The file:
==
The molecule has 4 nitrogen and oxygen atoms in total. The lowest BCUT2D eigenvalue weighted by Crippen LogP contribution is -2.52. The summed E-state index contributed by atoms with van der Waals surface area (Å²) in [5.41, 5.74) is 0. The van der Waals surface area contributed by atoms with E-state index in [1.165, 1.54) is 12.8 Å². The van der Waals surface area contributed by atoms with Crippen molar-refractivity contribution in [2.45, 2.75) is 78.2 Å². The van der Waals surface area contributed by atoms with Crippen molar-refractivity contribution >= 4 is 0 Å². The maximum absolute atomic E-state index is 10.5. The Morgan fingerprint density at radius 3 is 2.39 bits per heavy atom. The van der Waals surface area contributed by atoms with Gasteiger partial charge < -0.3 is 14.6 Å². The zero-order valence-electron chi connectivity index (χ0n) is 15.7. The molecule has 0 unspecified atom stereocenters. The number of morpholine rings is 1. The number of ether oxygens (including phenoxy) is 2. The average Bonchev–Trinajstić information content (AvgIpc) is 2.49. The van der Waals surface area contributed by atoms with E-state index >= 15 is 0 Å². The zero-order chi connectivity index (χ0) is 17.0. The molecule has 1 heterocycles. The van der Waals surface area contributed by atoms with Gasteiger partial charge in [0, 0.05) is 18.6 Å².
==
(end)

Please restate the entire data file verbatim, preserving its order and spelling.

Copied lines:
The molecule has 4 nitrogen and oxygen atoms in total. The lowest BCUT2D eigenvalue weighted by Crippen LogP contribution is -2.52. The summed E-state index contributed by atoms with van der Waals surface area (Å²) in [5.41, 5.74) is 0. The van der Waals surface area contributed by atoms with E-state index in [1.165, 1.54) is 12.8 Å². The van der Waals surface area contributed by atoms with Crippen molar-refractivity contribution in [2.45, 2.75) is 78.2 Å². The van der Waals surface area contributed by atoms with Crippen molar-refractivity contribution >= 4 is 0 Å². The maximum absolute atomic E-state index is 10.5. The Morgan fingerprint density at radius 3 is 2.39 bits per heavy atom. The van der Waals surface area contributed by atoms with Gasteiger partial charge < -0.3 is 14.6 Å². The zero-order valence-electron chi connectivity index (χ0n) is 15.7. The molecule has 0 unspecified atom stereocenters. The number of morpholine rings is 1. The number of ether oxygens (including phenoxy) is 2. The average Bonchev–Trinajstić information content (AvgIpc) is 2.49. The van der Waals surface area contributed by atoms with E-state index >= 15 is 0 Å². The zero-order chi connectivity index (χ0) is 17.0. The molecule has 1 heterocycles. The van der Waals surface area contributed by atoms with Gasteiger partial charge in [0, 0.05) is 18.6 Å².